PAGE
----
Tag Archives: {advice}

peace out antiquated trends + traditions

Engagement, it totally changes the relevance of weddings for you as a guest.

All of a sudden you start scrutinizing the invitation of a dear friend, front to back, knowing exactly how much time and money went into it {Letter pressed, really? Girl should have gone without and saved the dough!} You start making a mental check-list of how yours is going to be better.

Then, when you actually get to the wedding, you find yourself picking apart every detail, sizing up the centerpieces, taking note of posture, examining the font size on the programs, and performing a Top Chef-worthy taste test on your free meal.

No joke – this is what being a to-be-bride turns you into.  Basically a wedding researcher {forget the “guest” part of it}.

On the other hand, you do learn to appreciate the little things that others may not notice or forgive. You know what it means to get that RSVP in the mail on time, understand that the slightest default on the address label doesn’t really matter and accept that the bride can {and inevitably will} go a little nutty at any point prior to the ceremony.

If you are not, or have not, been a bride, you may not understand. Brides – they make wedding planning their life for a year plus, and it’s too easy to judge others when you’re going through the exact same process.  Hence the phrase bridezilla – most often given to her by someone other than a current or recent bride. You may not understand ’til you are – simple as that.

My point is that it turns you into a very judgmental person.  And that’s not necessarily a negative inference {or positive for that matter} – you just change the way you observe how things go down.  TLC even picked up on this little character morph with their new series, Four Weddings.  The entire show is based on four brides attending each others’ weddings and judging them from best to worst. Winner gets a free honeymoon.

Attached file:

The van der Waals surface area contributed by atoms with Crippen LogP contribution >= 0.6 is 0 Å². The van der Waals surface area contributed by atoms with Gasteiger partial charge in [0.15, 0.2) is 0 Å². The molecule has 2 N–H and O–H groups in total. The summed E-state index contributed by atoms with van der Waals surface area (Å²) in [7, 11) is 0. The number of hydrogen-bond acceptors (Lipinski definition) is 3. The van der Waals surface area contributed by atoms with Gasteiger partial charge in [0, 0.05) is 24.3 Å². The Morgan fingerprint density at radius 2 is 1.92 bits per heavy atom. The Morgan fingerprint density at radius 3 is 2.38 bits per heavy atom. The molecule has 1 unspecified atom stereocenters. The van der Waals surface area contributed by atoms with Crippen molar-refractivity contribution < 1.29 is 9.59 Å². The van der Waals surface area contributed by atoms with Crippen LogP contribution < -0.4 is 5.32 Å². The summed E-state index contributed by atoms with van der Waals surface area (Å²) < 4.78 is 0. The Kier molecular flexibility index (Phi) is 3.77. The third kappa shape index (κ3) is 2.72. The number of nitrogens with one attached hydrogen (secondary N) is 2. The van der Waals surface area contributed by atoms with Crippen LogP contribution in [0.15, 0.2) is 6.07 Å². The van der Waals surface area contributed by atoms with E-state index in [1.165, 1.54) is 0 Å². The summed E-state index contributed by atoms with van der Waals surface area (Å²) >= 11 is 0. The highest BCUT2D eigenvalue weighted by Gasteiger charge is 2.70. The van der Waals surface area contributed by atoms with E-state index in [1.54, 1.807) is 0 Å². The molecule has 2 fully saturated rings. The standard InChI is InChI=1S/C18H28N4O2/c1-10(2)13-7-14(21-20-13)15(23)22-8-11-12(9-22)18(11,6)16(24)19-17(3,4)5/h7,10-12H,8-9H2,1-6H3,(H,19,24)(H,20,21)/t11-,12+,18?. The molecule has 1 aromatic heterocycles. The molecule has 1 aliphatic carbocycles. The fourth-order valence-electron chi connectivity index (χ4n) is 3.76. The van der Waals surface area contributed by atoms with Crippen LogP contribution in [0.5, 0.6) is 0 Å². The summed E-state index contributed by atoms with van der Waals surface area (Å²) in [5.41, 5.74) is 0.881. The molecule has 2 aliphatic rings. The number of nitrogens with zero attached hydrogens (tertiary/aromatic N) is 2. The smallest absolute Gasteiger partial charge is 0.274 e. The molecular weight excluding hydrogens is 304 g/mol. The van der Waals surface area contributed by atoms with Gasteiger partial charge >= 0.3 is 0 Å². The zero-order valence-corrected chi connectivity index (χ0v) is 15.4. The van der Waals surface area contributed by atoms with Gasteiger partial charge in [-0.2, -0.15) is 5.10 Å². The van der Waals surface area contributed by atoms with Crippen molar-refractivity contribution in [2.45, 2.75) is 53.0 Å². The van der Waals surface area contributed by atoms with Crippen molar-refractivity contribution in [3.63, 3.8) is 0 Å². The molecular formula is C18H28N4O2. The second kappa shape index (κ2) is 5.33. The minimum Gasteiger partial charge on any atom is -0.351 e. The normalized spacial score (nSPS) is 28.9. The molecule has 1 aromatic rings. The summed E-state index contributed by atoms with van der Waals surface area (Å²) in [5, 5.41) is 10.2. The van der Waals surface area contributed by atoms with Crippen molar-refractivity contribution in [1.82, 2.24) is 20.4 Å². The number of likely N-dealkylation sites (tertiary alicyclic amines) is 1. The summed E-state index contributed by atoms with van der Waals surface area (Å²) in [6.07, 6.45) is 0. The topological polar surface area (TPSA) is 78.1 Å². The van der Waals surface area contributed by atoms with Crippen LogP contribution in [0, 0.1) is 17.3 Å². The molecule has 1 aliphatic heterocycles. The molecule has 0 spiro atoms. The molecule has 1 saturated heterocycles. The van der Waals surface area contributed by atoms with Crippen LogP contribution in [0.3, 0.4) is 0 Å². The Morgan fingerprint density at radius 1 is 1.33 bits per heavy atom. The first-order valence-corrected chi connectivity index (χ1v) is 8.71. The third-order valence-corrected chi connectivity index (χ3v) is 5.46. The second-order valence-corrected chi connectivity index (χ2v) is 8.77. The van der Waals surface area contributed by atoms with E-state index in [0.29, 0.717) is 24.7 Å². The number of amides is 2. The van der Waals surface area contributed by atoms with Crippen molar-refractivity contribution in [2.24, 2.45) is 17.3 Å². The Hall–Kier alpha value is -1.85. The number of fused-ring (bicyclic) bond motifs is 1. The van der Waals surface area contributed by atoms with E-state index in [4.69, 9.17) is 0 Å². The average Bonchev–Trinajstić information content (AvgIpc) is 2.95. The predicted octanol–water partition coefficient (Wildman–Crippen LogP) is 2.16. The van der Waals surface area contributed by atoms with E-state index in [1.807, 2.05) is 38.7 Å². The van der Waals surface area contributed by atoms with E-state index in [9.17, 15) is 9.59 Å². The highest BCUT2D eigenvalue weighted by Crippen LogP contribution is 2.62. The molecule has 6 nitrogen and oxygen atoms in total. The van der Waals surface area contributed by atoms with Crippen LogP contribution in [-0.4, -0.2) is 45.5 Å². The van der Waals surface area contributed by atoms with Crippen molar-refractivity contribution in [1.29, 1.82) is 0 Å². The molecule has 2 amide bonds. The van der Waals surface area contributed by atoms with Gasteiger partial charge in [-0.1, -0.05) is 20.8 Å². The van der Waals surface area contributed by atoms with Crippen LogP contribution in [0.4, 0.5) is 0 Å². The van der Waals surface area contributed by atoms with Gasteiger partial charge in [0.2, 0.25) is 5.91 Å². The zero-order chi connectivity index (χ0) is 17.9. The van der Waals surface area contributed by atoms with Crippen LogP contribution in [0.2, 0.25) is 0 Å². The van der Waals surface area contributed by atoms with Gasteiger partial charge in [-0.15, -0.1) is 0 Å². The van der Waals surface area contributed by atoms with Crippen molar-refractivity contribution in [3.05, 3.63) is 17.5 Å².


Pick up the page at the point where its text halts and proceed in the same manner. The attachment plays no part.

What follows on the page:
Anyway – I’m swaying from the point of my post, but you get the idea.

Having attended a friend’s recent wedding, there were details that I, of course, couldn’t help but focus on through out the night. And I’m talking intricacies – things normal people probably didn’t see at all. But it really got me thinking about antiquated traditions, wedding activities I don’t care for and certain events that seem a little odd – for us.

Disclaimer: these are my opinions and my opinions only. They’re not right or wrong.  Just because it’s a “tradition” though, doesn’t mean you have to do it. Remember – to each her own.

Traditions  I’ve observed/don’t like/aren’t including in my wedding day

{get out of there}

garter toss: Okay, I do love garters. I think they’re cute. I think they’re fun. However, my new husband crawling up under my dress in front of grandma is neither.

receiving line: This one can go. It takes up too much time and makes for a few awkward embraces among people you’ve only met for the first time.  Not to mention, those that want to chat will hold up the line, delaying dinner and making others a little grouchy.  In the Yakima heat, no less.

head table: I get that the bride and groom may want their dearest friends to surround them for their first meal as man + wife. I even get that they want them to “stand out from the crowd.” However, it alienates the significant other of a bridal party member and chances are, they don’t know many people there. Sure you can do a gigantic head table to accommodate for the significant others, but there are two alternatives I prefer:

1. Ask your best man and maid of honor (and their counterparts) to sit with you, making the head table a total of 6;


2. Make the head table a table for two and reserve the needed number of tables around you for the bridal party and immediate family – making room for all.

{how awkward. no dude lays like that.}

cheesy poses: I want to have fun in my pictures sure, but cheesy poses {see above} make me cringe.

a too choreographed first dance: I’m all for learning a few steps in favor of the middle school sway for our first dance, but if you get too technical, that special moment becomes stiff and concentrated, rather than natural and light. I’d like to really just enjoy this moment . . . not stare at my feet the entire time.